Figure out that the S&P500 is up about 9% month-to-date in November, and it principally owes this performance to Pfizer’s vaccine announcement. The world pretends that its single worry is the covid19, while in fact this may well be the self-inflicted measures linked to covid19.
The news of an efficient vaccine is indeed of prime importance. Granted, covid19 is not the flu, as it has so far killed 10x as many people than the latest flu season in the US. Vaccination could probably save 90% of the otherwise casualties. Mass vaccination could hopefully and realistically be ready for winter 2021-22, a year from now. What do we do until then?
Hospitals are nearing capacity saturation in zones where covid19 has been the most virulent. As reported by HHS Protect Public Data Hub in latest November dataset, percentage of occupied adult ICU beds are critical in North Dakota (94.5%), Mississippi (91.7%), and Rhodes Island (90.4%), compared to 50% in Massachusetts. This contrasted situation reflects the varying covid measures depending on States, and highlights that a country’s strength against the virus is only a function of its weakest link. It goes the same for the population.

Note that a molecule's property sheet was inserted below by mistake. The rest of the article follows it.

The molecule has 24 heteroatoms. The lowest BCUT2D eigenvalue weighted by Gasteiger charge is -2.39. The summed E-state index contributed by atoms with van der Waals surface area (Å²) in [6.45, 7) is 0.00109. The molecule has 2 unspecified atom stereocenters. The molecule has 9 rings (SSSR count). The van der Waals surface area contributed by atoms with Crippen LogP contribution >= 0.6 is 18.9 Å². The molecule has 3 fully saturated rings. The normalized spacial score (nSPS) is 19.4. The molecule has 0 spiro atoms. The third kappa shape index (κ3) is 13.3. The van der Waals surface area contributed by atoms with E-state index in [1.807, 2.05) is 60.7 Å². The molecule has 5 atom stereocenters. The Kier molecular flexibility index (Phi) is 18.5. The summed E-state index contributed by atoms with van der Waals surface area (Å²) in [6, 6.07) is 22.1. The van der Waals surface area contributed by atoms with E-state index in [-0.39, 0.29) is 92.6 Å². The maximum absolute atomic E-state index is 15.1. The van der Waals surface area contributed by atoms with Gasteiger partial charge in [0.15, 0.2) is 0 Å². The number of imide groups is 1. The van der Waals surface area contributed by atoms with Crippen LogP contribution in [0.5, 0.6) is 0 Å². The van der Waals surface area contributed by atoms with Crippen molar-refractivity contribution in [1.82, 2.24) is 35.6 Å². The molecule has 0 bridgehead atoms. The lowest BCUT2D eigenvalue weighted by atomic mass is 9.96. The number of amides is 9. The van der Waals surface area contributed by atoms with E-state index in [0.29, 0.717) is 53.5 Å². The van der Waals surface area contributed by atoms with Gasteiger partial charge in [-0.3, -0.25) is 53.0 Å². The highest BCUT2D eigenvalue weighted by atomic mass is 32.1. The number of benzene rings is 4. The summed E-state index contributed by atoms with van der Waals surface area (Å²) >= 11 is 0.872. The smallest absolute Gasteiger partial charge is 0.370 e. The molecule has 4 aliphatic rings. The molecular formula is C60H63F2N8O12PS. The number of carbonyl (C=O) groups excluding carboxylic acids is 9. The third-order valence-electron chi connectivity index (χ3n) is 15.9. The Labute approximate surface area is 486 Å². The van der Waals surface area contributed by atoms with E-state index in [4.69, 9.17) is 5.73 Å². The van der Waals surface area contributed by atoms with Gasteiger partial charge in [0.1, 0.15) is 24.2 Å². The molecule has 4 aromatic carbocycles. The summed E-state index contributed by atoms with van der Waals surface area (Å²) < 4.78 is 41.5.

The problem is twofold: preventing people from dying, and avoiding saturation of hospitals that could have disastrous consequences on the treatment of other emergencies, and yet lead to even more deaths. The issue is in fact deeper: (1) mortality is the ultimate measure of the development of a nation, (2) this is immoral to let people die without trying to save them.
Who dies? Fixing the weakest link becomes the priority. People above 60 and with pre-existing conditions should stay at home with maximum care. This should normally decrease lethality and tackle our morality conundrum.
In turn, mortality rate matters as a measure of development insofar as we’re measuring infant mortality. Here it’s far from the case, as children are even considered the more naturally immune to the virus. What should, however, gauge the development of a nation is how quickly it sets the economy back on track. As long as governors would not allow the 80% people less at risk of ending up in hospitals to rekindle production, consumption and life, they would be failing their mandate.
The rebound in the markets on the vaccine news is only justified if they start acting this way now.
360 Advisory – Markets